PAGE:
An NPR member station
Play Live Radio
Next Up:
Available On Air Stations
Our signal in Bonners Ferry and Omak is seriously impaired due to weather— Learn more here.

Spokane Author Writes about MLK/RFK Relationship

Claire Rudolf Murphy/Chicago Review Press

Throughout her professional career, Claire Rudolf Murphy has written stories for children and young adults. The latest is “Martin and Bobby: A Journey Toward Justice.”

In some ways, it’s a very personal book for her. She grew up in Spokane, part of a family that admired then-President John F. Kennedy. Dr. King was killed when she was 17. It was a formative event in her life, she says. The night of King’s assassination, Robert Kennedy gave a short, but moving, speech in Indianapolis that many believe kept that city from rioting.

Through the years, Murphy became more interested in the King-Kennedy relationship.  

“Martin Luther King really did help create a transformation in Bobby. The greatest one was the death of his brother and it was like, OK, we do not rule the world. We have tragedy. What do I do now? I am not my brother’s keeper. How do I find my own way?” she said.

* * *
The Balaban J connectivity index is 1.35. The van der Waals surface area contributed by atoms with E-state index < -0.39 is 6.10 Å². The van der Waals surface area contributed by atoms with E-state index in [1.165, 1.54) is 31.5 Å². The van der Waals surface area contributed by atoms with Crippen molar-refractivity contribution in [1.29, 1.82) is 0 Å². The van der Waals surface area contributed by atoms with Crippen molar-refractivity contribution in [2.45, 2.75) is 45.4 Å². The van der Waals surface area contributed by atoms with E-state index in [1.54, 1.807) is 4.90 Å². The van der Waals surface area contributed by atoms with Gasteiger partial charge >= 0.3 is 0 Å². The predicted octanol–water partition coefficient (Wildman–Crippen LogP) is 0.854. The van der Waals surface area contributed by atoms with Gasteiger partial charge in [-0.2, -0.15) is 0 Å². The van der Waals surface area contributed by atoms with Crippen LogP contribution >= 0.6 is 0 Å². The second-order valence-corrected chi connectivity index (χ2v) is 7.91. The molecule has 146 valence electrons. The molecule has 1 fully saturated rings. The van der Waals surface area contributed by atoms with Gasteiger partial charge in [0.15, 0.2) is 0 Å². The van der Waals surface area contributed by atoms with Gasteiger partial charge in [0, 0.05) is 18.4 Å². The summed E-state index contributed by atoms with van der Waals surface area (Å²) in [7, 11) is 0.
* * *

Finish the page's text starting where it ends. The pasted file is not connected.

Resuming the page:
During the time after his brother’s death, Murphy says Kennedy morphed from the tough-minded attorney general whose job was to fight the mob and protect his brother to a man who opened his eyes and truly saw the problems of his nation.

“And as senator from New York, he began traveling around the country to the farmworkers on strike in California to the inner cities and Bedford-Stuyvesant in New York and to Appalachia, the famous photos of him in Appalachia reaching out. He was so emotionally moved that he came from the trip in the spring of ’67 and said to his children, that large family of his, you must do something,” she said.

King, meanwhile, had also expanded his vision after passage of the federal Civil Rights Act and Voting Rights Act.

“He was absolutely radical. He believed there should be a fixed income for people below the poverty line, that we should give allotments,” Murphy said.

Whether the relationship was a genuine friendship or more on a professional basis, Murphy doesn’t speculate. But she says it seems there was mutual respect both ways.

Because this book was written for young people, Murphy said she wrote shorter and simplified the history lessons.

“My editor kept saying, ‘What will they know about this?’", Murphy said. "You have to remember they don’t have the history that those of us adults reading will have some background of Martin Luther King, maybe less on the Kennedys, depending on who you are and how old you are. But I had to keep remembering that I had to build a story that did not assume they knew much, but also didn’t talk down.”

Claire Rudolf Murphy’s book, “Martin and Bobby: A Journey Toward Justice”, will be published in October.